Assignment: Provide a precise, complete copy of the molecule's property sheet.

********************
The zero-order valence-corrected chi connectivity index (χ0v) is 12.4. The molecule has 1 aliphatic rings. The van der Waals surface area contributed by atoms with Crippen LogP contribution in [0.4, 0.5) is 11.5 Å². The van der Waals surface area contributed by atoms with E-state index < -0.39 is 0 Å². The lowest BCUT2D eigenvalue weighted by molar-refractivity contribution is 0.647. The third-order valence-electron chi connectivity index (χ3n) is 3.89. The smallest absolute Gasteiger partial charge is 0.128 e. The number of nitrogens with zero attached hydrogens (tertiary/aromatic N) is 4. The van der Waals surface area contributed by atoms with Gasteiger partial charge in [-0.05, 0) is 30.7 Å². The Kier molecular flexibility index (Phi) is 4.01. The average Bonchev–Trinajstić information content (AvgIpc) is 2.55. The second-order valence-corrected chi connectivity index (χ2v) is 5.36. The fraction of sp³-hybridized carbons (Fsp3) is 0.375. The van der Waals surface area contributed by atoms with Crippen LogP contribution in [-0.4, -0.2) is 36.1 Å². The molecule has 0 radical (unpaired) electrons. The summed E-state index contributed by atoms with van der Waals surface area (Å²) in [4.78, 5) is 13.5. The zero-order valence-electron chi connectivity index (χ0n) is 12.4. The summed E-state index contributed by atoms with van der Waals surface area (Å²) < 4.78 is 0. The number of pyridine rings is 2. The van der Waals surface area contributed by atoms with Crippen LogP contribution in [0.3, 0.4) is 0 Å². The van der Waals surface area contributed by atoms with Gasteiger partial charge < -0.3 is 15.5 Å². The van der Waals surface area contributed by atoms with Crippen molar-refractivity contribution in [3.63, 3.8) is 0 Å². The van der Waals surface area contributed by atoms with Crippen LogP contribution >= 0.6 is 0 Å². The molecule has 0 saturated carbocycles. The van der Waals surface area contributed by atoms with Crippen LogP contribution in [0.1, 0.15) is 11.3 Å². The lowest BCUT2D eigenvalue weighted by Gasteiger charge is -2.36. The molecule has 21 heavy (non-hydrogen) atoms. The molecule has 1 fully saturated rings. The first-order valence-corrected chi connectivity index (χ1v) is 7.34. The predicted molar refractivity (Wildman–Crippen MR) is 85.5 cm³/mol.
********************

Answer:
The zero-order valence-corrected chi connectivity index (χ0v) is 12.4. The molecule has 1 aliphatic rings. The van der Waals surface area contributed by atoms with Crippen LogP contribution in [0.4, 0.5) is 11.5 Å². The van der Waals surface area contributed by atoms with E-state index < -0.39 is 0 Å². The lowest BCUT2D eigenvalue weighted by molar-refractivity contribution is 0.647. The third-order valence-electron chi connectivity index (χ3n) is 3.89. The smallest absolute Gasteiger partial charge is 0.128 e. The number of nitrogens with zero attached hydrogens (tertiary/aromatic N) is 4. The van der Waals surface area contributed by atoms with Gasteiger partial charge in [-0.05, 0) is 30.7 Å². The Kier molecular flexibility index (Phi) is 4.01. The average Bonchev–Trinajstić information content (AvgIpc) is 2.55. The second-order valence-corrected chi connectivity index (χ2v) is 5.36. The fraction of sp³-hybridized carbons (Fsp3) is 0.375. The van der Waals surface area contributed by atoms with Crippen LogP contribution in [-0.4, -0.2) is 36.1 Å². The molecule has 0 radical (unpaired) electrons. The summed E-state index contributed by atoms with van der Waals surface area (Å²) in [4.78, 5) is 13.5. The zero-order valence-electron chi connectivity index (χ0n) is 12.4. The summed E-state index contributed by atoms with van der Waals surface area (Å²) < 4.78 is 0. The number of pyridine rings is 2. The van der Waals surface area contributed by atoms with Crippen LogP contribution in [0.3, 0.4) is 0 Å². The van der Waals surface area contributed by atoms with Gasteiger partial charge < -0.3 is 15.5 Å². The van der Waals surface area contributed by atoms with Crippen molar-refractivity contribution in [3.63, 3.8) is 0 Å². The van der Waals surface area contributed by atoms with Crippen LogP contribution >= 0.6 is 0 Å². The molecule has 0 saturated carbocycles. The van der Waals surface area contributed by atoms with Crippen LogP contribution in [0.1, 0.15) is 11.3 Å². The lowest BCUT2D eigenvalue weighted by Gasteiger charge is -2.36. The molecule has 21 heavy (non-hydrogen) atoms. The molecule has 1 fully saturated rings. The first-order valence-corrected chi connectivity index (χ1v) is 7.34. The predicted molar refractivity (Wildman–Crippen MR) is 85.5 cm³/mol.